"It’s a lost season. We want to be competing for Stanley Cups every year and it’s something we’ve done a lot in our career. I know it’s not going to happen every year, but why can’t it? We want to get back there. We want to get back to competing for a Stanley Cup and we want to win more. I’ve talked about this at length in years past, anytime you lose out, you hear every once in a while when a guy retires he’s got one Cup. I think when you win a Cup, the desire burns that much more. You just want it that much more.

"Playing in those meaningful games, I’ve also talked about the fact that the regular season’s the regular season. It’s obviously important because you’ve got to make the playoffs. But I think as hockey players and professional athletes, it’s the playoffs that really mean the most to us and having that opportunity to play in those big games and visiting buildings where everybody’s screaming at you, and here at the United Center when it’s rocking and roaring and they’re screaming at everybody else, that’s the fun hockey to play."

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Where could the NHL potentially finish the 2019-20 season?

Where could the NHL potentially finish the 2019-20 season?

Sunday night, Sportsnet's Elliotte Friedman reported the NHL and NHLPA have begun tossing around ideas for where the league could finish potential regular season or playoff games, if the COVID-19 pause were lifted.

The NHL pause went into effect on March 12 due to concerns with the coronavirus pandemic.

Friedman reported one location discussed was North Dakota. 

"Several sites would be necessary, but Ralph Engelstad Arena in Grand Forks, N.D., makes sense," he wrote. "Host of the 2005 World Junior Championships, the 2016 World Under-18s and the NCAA’s Fighting Hawks, it is an impressive facility that is definitely more suitable than many other available non-NHL options in the United States."

The NHL and NHLPA are expected to discuss other locations this week per Friedman. 

"The league and players must agree on any return-to-play scenarios," he added. "The players are very concerned about the potential of 35 per cent escrow on future paycheques, and whether or not the NHL will consider allowing that to be paid over multiple years. (CBA discussions are believed to be taking place.)"

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How COVID-19 crisis could impact Blackhawks, NHL's salary cap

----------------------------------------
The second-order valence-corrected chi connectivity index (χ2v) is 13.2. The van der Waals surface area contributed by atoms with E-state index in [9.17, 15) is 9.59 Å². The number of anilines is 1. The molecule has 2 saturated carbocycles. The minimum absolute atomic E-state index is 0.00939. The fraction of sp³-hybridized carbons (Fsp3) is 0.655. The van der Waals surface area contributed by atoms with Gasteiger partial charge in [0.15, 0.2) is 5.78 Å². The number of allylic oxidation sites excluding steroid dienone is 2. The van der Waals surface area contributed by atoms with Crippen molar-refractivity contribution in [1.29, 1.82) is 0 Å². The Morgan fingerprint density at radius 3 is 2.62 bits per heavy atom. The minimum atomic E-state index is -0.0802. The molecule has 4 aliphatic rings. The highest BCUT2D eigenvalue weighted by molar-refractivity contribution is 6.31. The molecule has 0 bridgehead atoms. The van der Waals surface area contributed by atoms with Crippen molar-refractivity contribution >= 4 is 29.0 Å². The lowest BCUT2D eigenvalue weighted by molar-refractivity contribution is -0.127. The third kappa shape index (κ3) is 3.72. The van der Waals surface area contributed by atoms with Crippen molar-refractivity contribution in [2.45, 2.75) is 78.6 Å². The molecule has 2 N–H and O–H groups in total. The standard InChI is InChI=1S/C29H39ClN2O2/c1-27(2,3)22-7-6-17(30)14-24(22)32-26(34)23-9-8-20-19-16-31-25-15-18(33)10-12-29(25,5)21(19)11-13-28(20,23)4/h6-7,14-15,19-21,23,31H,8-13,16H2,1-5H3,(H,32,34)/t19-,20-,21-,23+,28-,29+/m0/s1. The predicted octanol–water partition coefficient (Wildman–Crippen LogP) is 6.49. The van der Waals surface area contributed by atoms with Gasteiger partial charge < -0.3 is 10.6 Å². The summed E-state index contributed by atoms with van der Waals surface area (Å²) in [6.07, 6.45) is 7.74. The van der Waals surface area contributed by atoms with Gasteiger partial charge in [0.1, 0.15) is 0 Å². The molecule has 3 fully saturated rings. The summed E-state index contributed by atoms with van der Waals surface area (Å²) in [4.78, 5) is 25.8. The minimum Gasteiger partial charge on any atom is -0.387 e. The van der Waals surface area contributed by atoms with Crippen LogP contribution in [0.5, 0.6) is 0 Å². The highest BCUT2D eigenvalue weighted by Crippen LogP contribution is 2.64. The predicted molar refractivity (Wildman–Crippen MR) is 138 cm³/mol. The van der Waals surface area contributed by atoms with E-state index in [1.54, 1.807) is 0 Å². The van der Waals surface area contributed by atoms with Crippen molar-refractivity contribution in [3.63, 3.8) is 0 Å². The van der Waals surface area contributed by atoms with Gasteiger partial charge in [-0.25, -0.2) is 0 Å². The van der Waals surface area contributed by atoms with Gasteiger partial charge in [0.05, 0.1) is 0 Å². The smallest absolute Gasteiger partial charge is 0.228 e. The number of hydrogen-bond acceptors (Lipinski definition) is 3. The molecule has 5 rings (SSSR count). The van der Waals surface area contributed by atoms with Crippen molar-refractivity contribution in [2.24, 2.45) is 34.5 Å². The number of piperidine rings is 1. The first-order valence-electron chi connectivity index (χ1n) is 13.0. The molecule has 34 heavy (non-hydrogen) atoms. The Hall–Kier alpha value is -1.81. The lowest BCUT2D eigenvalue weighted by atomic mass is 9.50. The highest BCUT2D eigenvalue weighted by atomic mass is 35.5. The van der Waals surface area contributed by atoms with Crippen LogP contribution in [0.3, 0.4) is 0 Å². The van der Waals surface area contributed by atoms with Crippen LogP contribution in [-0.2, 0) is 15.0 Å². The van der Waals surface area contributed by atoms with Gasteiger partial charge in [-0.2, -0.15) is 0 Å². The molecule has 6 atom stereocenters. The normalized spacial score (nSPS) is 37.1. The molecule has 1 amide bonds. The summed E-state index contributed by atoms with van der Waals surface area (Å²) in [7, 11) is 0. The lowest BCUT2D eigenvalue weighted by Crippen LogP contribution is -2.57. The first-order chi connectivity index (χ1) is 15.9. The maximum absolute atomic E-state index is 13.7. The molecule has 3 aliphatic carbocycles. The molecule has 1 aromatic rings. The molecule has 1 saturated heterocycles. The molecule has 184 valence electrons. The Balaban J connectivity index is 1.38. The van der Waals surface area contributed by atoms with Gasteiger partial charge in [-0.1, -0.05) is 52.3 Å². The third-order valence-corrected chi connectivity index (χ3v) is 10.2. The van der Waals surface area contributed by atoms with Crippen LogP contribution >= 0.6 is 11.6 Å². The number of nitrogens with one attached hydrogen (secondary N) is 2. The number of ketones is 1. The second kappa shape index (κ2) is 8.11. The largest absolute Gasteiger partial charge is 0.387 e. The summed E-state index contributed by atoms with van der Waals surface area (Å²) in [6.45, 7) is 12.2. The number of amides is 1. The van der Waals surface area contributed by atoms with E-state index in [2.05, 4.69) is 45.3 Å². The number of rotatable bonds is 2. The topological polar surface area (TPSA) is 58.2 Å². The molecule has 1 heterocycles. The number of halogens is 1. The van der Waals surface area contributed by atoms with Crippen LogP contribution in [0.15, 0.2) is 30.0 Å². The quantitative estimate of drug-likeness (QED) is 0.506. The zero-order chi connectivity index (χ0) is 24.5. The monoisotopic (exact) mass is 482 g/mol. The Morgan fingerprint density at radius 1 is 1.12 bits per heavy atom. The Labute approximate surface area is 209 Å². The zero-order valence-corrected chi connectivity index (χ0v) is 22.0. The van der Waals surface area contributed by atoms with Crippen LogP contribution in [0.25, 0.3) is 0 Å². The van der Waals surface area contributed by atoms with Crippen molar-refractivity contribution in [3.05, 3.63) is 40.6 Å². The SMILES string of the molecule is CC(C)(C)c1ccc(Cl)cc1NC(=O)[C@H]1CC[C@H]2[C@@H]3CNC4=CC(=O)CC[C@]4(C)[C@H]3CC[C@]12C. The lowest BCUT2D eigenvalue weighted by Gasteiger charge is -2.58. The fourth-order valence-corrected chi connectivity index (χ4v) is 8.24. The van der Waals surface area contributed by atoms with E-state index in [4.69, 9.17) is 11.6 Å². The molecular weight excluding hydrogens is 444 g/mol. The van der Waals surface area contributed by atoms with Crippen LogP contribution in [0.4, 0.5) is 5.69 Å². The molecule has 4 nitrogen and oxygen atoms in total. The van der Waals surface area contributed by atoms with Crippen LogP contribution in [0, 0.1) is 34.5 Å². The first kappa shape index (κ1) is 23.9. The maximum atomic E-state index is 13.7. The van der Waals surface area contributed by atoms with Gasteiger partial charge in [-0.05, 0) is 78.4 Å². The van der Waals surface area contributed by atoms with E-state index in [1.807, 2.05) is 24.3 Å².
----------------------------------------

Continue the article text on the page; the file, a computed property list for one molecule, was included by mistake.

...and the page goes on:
How COVID-19 crisis could impact Blackhawks, NHL's salary cap

On March 4, NHL deputy commissioner Bill Daly told general managers that the projected salary cap for the 2020-21 season is expected to be in the range of $84 million and $88.2 million. That's roughly a $2.5 million to $6.7 million increase after it went up only $2 million last season.

But eight days later, the NHL put its season on pause due to the COVID-19 pandemic, and it's unclear if or when hockey will even resume at this point. Because of the uncertainty and the risk of the league potentially losing $1 billion in hockey-related revenue, there's legitimate concern about what the ceiling could look like after we get through this, and not just for next season.

Could the NHL's salary cap stay the same? Might it even go down to help ease the escrow pain for players? Anything is possible, but it would require both the NHL and NHLPA to come to an agreement on what that artificial number could look like.

If the salary cap remains flat, the Blackhawks would be one of the many teams that would find themselves in an extremely tough position. And they better start preparing for that scenario.

As of right now, the Blackhawks' projected cap hit for next season is $74.1 million, according to Cap Friendly. That number factors in the three players on long-term injured reserve (Calvin de Haan, Brent Seabrook and Andrew Shaw) but also includes the current players on the roster, which comes out to 26 total, so cuts obviously must be made to get down to the maximum of 23.

But what that number doesn't include is the potential performance bonus overages and the fact the Blackhawks don't have a goaltender signed beyond this season other than Collin Delia, which doesn't leave much room for free agent signings elsewhere. Heck, taking care of their own guys is going to be a major challenge.

The Blackhawks have nine pending restricted free agents, which most notably includes Drake Caggiula, Dominik Kubalik and Dylan Strome. Corey Crawford is their highest-profile unrestricted free agent. Those are four key pieces the Blackhawks must try to squeeze in under the cap if the priority is to bring all of them back, and — loosely projecting — gives them around $9-10 million to do so.

You have to wonder if it makes more sense for everyone involved to agree on one-year deals and revisit things the following year after more clarity is provided on the NHL's financial situation, especially with Seattle preparing for league entry and the U.S. television deal set to expire after the 2021-22 season.

For now, the Blackhawks and the rest of the NHL are waiting to see what the next steps are. But the financial ramifications will be significant, and it's something every team must now navigate through.